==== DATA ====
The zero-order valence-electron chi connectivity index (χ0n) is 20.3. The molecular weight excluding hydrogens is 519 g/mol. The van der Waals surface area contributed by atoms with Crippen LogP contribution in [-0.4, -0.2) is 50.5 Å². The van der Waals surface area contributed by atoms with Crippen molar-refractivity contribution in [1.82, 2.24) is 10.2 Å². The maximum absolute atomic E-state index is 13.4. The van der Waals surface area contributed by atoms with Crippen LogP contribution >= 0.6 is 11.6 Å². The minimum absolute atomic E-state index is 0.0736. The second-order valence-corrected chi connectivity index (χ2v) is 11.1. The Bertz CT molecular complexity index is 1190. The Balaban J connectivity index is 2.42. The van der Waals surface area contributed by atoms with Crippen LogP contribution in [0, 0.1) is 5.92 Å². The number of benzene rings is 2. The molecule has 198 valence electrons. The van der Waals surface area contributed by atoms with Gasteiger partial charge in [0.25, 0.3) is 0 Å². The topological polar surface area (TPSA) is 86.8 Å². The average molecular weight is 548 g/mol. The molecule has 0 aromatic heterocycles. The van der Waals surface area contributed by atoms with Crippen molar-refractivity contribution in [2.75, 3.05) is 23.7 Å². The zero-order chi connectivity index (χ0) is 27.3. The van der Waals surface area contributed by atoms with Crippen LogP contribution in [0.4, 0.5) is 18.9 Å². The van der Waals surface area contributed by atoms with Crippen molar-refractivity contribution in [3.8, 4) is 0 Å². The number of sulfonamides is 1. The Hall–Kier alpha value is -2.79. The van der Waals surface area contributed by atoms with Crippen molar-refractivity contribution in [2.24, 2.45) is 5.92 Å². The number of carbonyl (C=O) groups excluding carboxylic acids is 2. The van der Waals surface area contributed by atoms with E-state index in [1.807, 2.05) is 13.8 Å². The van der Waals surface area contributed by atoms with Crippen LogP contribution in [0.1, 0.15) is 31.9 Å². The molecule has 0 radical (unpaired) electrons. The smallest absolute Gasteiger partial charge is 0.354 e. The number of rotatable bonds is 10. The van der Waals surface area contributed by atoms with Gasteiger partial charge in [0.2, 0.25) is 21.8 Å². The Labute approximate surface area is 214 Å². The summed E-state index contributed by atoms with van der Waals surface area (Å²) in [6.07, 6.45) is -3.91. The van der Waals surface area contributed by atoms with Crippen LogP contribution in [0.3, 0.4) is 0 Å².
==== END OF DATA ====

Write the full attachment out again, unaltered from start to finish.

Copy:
The zero-order valence-electron chi connectivity index (χ0n) is 20.3. The molecular weight excluding hydrogens is 519 g/mol. The van der Waals surface area contributed by atoms with Crippen LogP contribution in [-0.4, -0.2) is 50.5 Å². The van der Waals surface area contributed by atoms with Crippen molar-refractivity contribution in [1.82, 2.24) is 10.2 Å². The maximum absolute atomic E-state index is 13.4. The van der Waals surface area contributed by atoms with Crippen LogP contribution >= 0.6 is 11.6 Å². The minimum absolute atomic E-state index is 0.0736. The second-order valence-corrected chi connectivity index (χ2v) is 11.1. The Bertz CT molecular complexity index is 1190. The Balaban J connectivity index is 2.42. The van der Waals surface area contributed by atoms with Crippen LogP contribution in [0, 0.1) is 5.92 Å². The number of benzene rings is 2. The molecule has 198 valence electrons. The van der Waals surface area contributed by atoms with Gasteiger partial charge in [0.25, 0.3) is 0 Å². The topological polar surface area (TPSA) is 86.8 Å². The average molecular weight is 548 g/mol. The molecule has 0 aromatic heterocycles. The van der Waals surface area contributed by atoms with Crippen molar-refractivity contribution in [2.75, 3.05) is 23.7 Å². The zero-order chi connectivity index (χ0) is 27.3. The van der Waals surface area contributed by atoms with Crippen LogP contribution in [0.4, 0.5) is 18.9 Å². The van der Waals surface area contributed by atoms with Crippen molar-refractivity contribution in [3.8, 4) is 0 Å². The number of sulfonamides is 1. The Hall–Kier alpha value is -2.79. The van der Waals surface area contributed by atoms with Crippen molar-refractivity contribution in [2.24, 2.45) is 5.92 Å². The number of carbonyl (C=O) groups excluding carboxylic acids is 2. The van der Waals surface area contributed by atoms with E-state index in [1.807, 2.05) is 13.8 Å². The van der Waals surface area contributed by atoms with Crippen LogP contribution in [0.1, 0.15) is 31.9 Å². The molecule has 0 radical (unpaired) electrons. The smallest absolute Gasteiger partial charge is 0.354 e. The number of rotatable bonds is 10. The van der Waals surface area contributed by atoms with Gasteiger partial charge in [0.2, 0.25) is 21.8 Å². The Labute approximate surface area is 214 Å². The summed E-state index contributed by atoms with van der Waals surface area (Å²) in [6.07, 6.45) is -3.91. The van der Waals surface area contributed by atoms with Crippen LogP contribution in [0.3, 0.4) is 0 Å².